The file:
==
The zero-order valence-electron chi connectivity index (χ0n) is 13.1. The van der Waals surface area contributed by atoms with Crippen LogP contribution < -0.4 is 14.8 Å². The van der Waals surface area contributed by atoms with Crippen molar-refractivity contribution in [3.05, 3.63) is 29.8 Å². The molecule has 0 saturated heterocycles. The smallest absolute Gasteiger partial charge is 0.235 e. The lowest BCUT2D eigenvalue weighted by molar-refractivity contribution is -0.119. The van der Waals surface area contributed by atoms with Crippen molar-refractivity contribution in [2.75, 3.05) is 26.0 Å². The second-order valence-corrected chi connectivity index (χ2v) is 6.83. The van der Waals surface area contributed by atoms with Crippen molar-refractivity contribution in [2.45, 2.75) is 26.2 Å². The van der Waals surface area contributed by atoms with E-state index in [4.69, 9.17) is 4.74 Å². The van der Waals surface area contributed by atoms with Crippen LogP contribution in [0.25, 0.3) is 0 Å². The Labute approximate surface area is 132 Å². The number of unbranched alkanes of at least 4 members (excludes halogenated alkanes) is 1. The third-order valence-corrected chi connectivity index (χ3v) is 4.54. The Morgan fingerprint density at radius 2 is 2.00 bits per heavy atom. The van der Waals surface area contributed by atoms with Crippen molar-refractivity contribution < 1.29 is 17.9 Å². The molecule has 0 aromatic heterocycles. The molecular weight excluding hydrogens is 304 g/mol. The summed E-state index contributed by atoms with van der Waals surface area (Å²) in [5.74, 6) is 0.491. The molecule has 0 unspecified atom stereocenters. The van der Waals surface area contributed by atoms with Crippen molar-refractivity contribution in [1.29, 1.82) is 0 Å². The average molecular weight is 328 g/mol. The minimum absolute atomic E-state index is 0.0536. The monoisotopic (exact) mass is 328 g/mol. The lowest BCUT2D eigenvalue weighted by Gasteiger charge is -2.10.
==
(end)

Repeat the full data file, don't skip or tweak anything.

The zero-order valence-electron chi connectivity index (χ0n) is 13.1. The van der Waals surface area contributed by atoms with Crippen LogP contribution < -0.4 is 14.8 Å². The van der Waals surface area contributed by atoms with Crippen molar-refractivity contribution in [3.05, 3.63) is 29.8 Å². The molecule has 0 saturated heterocycles. The smallest absolute Gasteiger partial charge is 0.235 e. The lowest BCUT2D eigenvalue weighted by molar-refractivity contribution is -0.119. The van der Waals surface area contributed by atoms with Crippen molar-refractivity contribution in [2.75, 3.05) is 26.0 Å². The second-order valence-corrected chi connectivity index (χ2v) is 6.83. The van der Waals surface area contributed by atoms with Crippen molar-refractivity contribution in [2.45, 2.75) is 26.2 Å². The van der Waals surface area contributed by atoms with E-state index in [4.69, 9.17) is 4.74 Å². The van der Waals surface area contributed by atoms with Crippen LogP contribution in [0.25, 0.3) is 0 Å². The Labute approximate surface area is 132 Å². The number of unbranched alkanes of at least 4 members (excludes halogenated alkanes) is 1. The third-order valence-corrected chi connectivity index (χ3v) is 4.54. The Morgan fingerprint density at radius 2 is 2.00 bits per heavy atom. The van der Waals surface area contributed by atoms with Crippen molar-refractivity contribution < 1.29 is 17.9 Å². The molecule has 0 aromatic heterocycles. The molecular weight excluding hydrogens is 304 g/mol. The summed E-state index contributed by atoms with van der Waals surface area (Å²) in [5.74, 6) is 0.491. The molecule has 0 unspecified atom stereocenters. The van der Waals surface area contributed by atoms with Crippen molar-refractivity contribution in [1.29, 1.82) is 0 Å². The average molecular weight is 328 g/mol. The minimum absolute atomic E-state index is 0.0536. The monoisotopic (exact) mass is 328 g/mol. The lowest BCUT2D eigenvalue weighted by Gasteiger charge is -2.10.